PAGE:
December 2, 2015
Corbomite. Corbomite. Corbomite. Hard to say aloud, especially if you’re Corene and keep wanting to say carbonite (Corene is very excited about Star Wars). This is a solid, smart, professional episode for the Enterprise crew in which there is a mystery to be solved and a problem to be strategized away, which is one of Trek’s greatest strengths.
Well. Except for that asshole, Bailey, who spends 50 minutes losing his shit in progressively more unprofessional and disruptive ways, to such an extent that we wondered five minutes in why this man was in Starfleet to begin with and yelling career advice at the screen, e.g. You Are A Terrible Starfleet Officer.
This episode was meant to be the first episode after the real pilot, but its unprecedented amount of special effects delayed its release. Most of this story is about the Enterprise v.s. varying sizes and shapes of space-light, so you can imagine why that might flummox 1960s effects departments.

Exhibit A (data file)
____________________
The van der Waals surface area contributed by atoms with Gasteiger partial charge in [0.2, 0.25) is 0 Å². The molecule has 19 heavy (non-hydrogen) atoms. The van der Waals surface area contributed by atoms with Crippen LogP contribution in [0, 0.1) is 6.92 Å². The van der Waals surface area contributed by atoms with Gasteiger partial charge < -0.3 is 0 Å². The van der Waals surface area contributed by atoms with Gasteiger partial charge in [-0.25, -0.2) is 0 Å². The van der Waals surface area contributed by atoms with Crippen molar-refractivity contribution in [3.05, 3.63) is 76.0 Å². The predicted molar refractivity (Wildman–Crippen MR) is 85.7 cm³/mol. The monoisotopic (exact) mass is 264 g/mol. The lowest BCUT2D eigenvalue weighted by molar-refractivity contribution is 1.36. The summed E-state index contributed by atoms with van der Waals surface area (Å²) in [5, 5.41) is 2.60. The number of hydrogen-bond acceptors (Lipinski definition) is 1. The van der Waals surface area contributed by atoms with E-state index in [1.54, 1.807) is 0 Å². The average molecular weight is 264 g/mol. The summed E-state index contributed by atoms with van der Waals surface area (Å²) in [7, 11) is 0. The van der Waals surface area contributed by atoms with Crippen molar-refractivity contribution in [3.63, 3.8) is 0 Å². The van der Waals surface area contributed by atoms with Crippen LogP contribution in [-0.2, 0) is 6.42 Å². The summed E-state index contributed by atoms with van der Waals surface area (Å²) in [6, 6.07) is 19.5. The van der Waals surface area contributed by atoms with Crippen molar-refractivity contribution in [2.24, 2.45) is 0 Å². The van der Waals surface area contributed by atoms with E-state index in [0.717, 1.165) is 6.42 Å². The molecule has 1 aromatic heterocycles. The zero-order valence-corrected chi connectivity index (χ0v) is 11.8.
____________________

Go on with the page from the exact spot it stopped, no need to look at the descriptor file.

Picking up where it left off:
You could even call this an episode-in-a-bottle, because the crew spends 99% of the story staring out into space at the won’t-leave-them-alone mysterious space cube and outmaneuvering its big brother, Space-Disco-Ball. Our crew is cast as the reasonable victims of an outrageously unreasonable, unseen alien threat that decides they must be destroyed, no questions-asked, for trespassing into unmarked sovereign space. But our alien aggressors are apparently unaware of what we the viewers already knew, which is that you should never try to out-bluff James Tiberius Kirk. Mostly this episode is a ton of tense hurry-up-and-wait, all in all a great example of a smart, sensible starship crew trying their intelligent best against intractable space-jerks.
Well. Except for Bailey, who ends up adopted out to the aliens in the interests of diplomacy. Probably the best thing for everyone.
June 23, 2017
June 14, 2017